‘Rangeland Self Herding’ - positively influencing grazing distribution to benefit livestock, landscapes and people

Dean Revell, Bruce Maynard, Paul Erkelenz, Dean Thomas

Research output: Chapter in Book/Conference paperConference paper

Abstract

Positively influencing the grazing distribution of livestock will have benefits to productivity and landscape function. A behaviour-based approach, termed Rangelands Self Herding (RSH), is being tested and explored across locations in the Western Australian rangelands. RSH draws on a wealth of scientific research with seven guiding principles. Practical tools and tactics are being implemented
that are locally adapted to suit the environmental conditions and management goals of each situation. RSH is improving the way livestock use the landscape and interact with humans.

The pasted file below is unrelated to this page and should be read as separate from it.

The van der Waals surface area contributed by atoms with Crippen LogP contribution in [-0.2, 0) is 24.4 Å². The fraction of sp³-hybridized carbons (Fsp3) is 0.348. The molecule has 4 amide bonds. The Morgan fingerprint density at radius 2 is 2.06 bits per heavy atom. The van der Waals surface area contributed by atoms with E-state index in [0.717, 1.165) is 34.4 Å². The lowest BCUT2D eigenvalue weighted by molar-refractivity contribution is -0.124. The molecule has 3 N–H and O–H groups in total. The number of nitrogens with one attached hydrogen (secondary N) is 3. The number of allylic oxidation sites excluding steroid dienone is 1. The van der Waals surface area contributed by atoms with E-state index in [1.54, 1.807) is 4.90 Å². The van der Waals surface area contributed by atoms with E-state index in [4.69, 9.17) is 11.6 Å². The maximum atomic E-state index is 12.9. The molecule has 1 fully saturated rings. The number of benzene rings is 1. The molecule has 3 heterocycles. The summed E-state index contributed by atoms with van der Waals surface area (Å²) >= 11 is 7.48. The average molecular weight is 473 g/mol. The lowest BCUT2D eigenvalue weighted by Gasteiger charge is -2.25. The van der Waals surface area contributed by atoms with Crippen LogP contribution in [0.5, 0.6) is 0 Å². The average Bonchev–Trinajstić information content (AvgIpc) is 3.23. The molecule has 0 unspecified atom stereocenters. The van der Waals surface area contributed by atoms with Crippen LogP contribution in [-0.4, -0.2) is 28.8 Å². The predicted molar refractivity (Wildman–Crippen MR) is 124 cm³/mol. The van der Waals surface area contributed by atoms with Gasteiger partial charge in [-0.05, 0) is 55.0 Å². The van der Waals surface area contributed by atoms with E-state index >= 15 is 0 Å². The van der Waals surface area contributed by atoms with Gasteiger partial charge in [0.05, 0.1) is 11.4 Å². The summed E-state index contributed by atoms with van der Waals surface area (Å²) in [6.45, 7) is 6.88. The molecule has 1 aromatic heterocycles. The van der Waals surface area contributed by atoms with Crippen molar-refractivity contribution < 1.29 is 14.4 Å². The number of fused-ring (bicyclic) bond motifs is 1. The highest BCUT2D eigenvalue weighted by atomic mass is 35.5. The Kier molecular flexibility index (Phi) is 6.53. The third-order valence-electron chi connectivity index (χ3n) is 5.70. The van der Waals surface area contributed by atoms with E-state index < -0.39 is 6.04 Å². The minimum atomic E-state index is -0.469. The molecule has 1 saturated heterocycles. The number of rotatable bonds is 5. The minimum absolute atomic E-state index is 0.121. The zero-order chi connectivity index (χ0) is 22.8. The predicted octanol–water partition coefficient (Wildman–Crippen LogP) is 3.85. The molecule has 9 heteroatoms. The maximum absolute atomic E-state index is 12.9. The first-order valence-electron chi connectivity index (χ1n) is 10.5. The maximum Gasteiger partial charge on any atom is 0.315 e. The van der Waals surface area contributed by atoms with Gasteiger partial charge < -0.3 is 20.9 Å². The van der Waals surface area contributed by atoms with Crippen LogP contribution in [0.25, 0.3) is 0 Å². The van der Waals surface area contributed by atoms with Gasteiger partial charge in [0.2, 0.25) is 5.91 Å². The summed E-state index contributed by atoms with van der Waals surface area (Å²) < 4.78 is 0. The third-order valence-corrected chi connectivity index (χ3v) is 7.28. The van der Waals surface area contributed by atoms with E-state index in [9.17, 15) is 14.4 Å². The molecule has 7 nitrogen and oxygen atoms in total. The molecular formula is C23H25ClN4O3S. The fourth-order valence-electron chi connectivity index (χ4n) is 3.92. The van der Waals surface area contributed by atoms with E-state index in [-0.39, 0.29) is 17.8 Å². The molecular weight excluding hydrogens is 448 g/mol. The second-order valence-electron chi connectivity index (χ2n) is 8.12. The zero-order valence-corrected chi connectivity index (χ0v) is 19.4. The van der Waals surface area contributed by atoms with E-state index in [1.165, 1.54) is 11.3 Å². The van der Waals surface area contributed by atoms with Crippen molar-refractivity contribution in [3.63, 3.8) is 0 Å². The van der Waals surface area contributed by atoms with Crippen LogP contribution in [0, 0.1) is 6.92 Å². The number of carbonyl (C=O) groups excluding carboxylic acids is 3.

Original languageEnglish
Title of host publicationProceedings of the Australian Rangeland Society Conference
Publication statusPublished - 2015
EventAustralian Rangeland Society 18th Biennial Conference - Alice Springs, Australia
Duration: 12 Apr 201516 Apr 2015
http://www.austrangesoc.com.au/data/2015conference/ARS_Handbook_2015_email.pdf

Conference

ConferenceAustralian Rangeland Society 18th Biennial Conference
CountryAustralia
CityAlice Springs
Period12/04/1516/04/15
Internet address

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    Revell, D., Maynard, B., Erkelenz, P., & Thomas, D. (2015). ‘Rangeland Self Herding’ - positively influencing grazing distribution to benefit livestock, landscapes and people. In Proceedings of the Australian Rangeland Society Conference